Paulsen, Gary. THE COOKCAMP. New York:
Orchard Books, 1991. ISBN 0531059278.
This story, set during World War II, tells of a five-year-old boy’s time with his grandmother in a northern
Minnesota. His grandmother is the cook in a camp for a crew building a road to the Canadian border, which will serve as an
escape route if the Germans invade the United States.
In this short novel, Paulsen takes us to a rough work camp in the wilderness. We learn about the surroundings through
the eyes of our nameless, five-year-old protagonist. Although there is some description of the camp and the trailer where
he stays with his grandmother, these are not the things which make the greatest impression on the boy. He is more overwhelmed
by smells and sounds than by visuals; the thundering roar of the trucks, the smell of buttered biscuits, these are his initial
impressions of the cookcamp. And most of all, he is overwhelmed by the men of the road crew. When they enter the cook trailer
for the first time, the boy thinks, “It was like the outside came in … like the woods came in, like the world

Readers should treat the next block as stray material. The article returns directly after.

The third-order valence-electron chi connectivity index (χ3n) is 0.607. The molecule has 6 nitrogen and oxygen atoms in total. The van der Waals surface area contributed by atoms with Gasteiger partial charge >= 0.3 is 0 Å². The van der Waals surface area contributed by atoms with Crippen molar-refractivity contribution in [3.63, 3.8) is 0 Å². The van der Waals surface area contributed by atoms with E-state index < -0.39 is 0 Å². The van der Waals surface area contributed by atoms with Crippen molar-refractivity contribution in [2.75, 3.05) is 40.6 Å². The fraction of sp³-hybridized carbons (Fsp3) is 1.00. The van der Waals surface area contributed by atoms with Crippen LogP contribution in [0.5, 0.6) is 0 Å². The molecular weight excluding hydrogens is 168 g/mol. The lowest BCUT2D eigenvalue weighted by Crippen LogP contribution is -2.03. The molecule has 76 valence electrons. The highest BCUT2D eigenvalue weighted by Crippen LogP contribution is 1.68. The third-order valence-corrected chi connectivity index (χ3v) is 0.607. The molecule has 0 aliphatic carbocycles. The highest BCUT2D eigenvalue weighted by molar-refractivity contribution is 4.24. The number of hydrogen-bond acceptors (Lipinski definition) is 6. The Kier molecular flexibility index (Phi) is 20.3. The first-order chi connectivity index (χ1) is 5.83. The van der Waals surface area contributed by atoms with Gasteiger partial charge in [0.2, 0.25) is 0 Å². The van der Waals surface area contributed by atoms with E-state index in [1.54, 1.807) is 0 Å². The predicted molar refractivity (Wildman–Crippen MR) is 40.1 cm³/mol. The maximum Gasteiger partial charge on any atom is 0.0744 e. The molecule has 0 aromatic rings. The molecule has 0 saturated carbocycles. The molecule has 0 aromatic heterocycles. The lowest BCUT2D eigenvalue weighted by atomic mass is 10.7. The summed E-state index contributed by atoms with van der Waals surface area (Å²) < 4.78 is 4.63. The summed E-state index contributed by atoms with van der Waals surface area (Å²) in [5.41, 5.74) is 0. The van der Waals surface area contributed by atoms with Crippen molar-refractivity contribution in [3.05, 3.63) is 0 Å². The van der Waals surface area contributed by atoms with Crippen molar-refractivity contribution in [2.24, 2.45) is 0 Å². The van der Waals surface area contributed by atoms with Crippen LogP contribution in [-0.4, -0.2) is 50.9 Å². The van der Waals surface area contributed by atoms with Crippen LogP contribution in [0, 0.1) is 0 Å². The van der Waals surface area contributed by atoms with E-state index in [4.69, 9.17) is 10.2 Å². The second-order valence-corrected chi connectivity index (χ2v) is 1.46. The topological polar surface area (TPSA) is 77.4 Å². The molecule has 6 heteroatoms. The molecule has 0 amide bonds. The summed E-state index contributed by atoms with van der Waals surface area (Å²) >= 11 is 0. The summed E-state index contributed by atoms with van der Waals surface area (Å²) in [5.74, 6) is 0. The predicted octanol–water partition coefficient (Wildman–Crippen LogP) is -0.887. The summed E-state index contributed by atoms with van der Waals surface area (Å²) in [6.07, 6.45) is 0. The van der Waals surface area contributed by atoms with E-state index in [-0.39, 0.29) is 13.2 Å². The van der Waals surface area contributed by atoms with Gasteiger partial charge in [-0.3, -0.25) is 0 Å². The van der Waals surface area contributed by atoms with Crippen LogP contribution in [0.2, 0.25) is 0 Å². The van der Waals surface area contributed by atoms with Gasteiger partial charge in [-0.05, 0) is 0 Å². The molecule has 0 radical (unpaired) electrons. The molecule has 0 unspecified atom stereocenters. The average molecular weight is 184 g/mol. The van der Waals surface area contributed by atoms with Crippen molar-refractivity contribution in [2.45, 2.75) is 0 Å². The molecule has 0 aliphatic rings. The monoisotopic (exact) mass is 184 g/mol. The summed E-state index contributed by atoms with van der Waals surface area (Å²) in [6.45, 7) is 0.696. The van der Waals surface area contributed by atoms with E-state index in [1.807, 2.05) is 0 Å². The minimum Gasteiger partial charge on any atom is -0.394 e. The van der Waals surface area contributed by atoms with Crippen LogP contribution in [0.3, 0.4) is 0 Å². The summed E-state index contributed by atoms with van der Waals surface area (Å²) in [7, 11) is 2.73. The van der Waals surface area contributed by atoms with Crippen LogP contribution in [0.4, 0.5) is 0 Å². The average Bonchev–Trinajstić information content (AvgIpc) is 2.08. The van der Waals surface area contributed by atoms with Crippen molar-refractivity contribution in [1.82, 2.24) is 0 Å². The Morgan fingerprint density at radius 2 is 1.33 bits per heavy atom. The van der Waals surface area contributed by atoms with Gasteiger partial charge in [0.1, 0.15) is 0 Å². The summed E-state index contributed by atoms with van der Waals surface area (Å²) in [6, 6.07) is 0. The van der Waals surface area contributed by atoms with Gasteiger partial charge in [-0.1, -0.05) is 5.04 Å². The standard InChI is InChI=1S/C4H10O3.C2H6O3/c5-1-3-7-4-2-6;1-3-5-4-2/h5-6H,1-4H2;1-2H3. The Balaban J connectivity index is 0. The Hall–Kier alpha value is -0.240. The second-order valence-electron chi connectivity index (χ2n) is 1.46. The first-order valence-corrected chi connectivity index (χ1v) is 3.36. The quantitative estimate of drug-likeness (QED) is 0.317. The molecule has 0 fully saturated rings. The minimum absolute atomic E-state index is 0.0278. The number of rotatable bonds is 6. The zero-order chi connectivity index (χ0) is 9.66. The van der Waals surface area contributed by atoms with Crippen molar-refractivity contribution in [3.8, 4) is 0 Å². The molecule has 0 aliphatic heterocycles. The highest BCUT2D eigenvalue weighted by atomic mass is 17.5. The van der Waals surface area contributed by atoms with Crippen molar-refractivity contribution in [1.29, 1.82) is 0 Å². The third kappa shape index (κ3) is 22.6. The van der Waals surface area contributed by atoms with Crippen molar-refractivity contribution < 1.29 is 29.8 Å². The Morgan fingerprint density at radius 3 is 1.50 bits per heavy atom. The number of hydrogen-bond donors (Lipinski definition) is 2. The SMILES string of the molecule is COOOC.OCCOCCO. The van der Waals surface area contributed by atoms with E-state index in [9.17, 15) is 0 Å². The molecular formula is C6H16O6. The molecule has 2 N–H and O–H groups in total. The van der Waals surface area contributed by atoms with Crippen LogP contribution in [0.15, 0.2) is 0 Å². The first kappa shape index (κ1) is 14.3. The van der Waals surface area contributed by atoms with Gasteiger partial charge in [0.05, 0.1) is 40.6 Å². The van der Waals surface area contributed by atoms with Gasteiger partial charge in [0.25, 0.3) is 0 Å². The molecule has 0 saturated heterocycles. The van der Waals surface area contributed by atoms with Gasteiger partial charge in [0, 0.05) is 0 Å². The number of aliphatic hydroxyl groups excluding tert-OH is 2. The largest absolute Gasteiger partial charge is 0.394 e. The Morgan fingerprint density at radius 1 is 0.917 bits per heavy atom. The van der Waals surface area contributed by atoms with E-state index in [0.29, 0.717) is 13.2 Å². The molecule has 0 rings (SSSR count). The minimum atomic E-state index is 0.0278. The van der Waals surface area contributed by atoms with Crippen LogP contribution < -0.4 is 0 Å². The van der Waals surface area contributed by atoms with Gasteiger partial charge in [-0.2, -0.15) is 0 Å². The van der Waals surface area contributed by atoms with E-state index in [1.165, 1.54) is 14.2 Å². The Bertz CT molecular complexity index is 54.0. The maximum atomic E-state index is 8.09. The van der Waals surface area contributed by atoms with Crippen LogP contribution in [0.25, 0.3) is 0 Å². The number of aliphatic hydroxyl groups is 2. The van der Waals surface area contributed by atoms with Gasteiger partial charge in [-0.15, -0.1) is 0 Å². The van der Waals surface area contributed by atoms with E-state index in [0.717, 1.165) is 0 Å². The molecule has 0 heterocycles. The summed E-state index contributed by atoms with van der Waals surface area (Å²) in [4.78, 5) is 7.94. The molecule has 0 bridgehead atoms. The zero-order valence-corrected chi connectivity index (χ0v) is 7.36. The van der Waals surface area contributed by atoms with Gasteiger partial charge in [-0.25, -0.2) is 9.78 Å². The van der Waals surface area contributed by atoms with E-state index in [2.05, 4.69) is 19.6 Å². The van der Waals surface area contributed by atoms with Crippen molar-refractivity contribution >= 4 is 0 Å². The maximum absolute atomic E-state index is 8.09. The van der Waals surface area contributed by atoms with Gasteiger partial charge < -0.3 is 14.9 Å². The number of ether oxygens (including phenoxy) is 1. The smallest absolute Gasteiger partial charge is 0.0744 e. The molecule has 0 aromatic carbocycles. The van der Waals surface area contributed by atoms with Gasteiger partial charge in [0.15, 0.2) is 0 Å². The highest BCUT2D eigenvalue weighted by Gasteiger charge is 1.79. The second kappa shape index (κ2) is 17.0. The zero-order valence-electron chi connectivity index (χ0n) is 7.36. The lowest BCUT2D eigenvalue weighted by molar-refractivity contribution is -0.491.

came in.” (p. 27)
Although he remains nameless throughout the book, we learn a great deal about the young boy. We see him in moments
of intense loneliness when he misses his mother, we feel the love he has for his grandmother as he takes comfort in her lullabies
and the scent of lavender water she wears, and we see his desire to be like the big men as he practices spitting while helping
them drive the big trucks. Even though he is younger than the target audience of the book, readers can still identify with
these universal feelings.
This story of separation reflects the reality of life in the United States during World War II. With the men fighting,
many women had to take jobs in factories, and the children felt the loss of both parents.
Paulsen tells the story in a style that reflects the emotions of a young child, from the exhilaration of driving a
dump truck to the unbearable feelings of loneliness for his mother. In addition to presenting a small “slice of life”
for a child during World War II, this is also a story about the bond forged between a boy and his grandmother that still exists
years later, although they are far apart physically. In a “portrait” at the end of the book, the boy brings his
son to share a slice of pie with her and realizes how special their time together in the cookcamp was. This story will touch
both children and adults with its wonderful imagery and depth of emotion.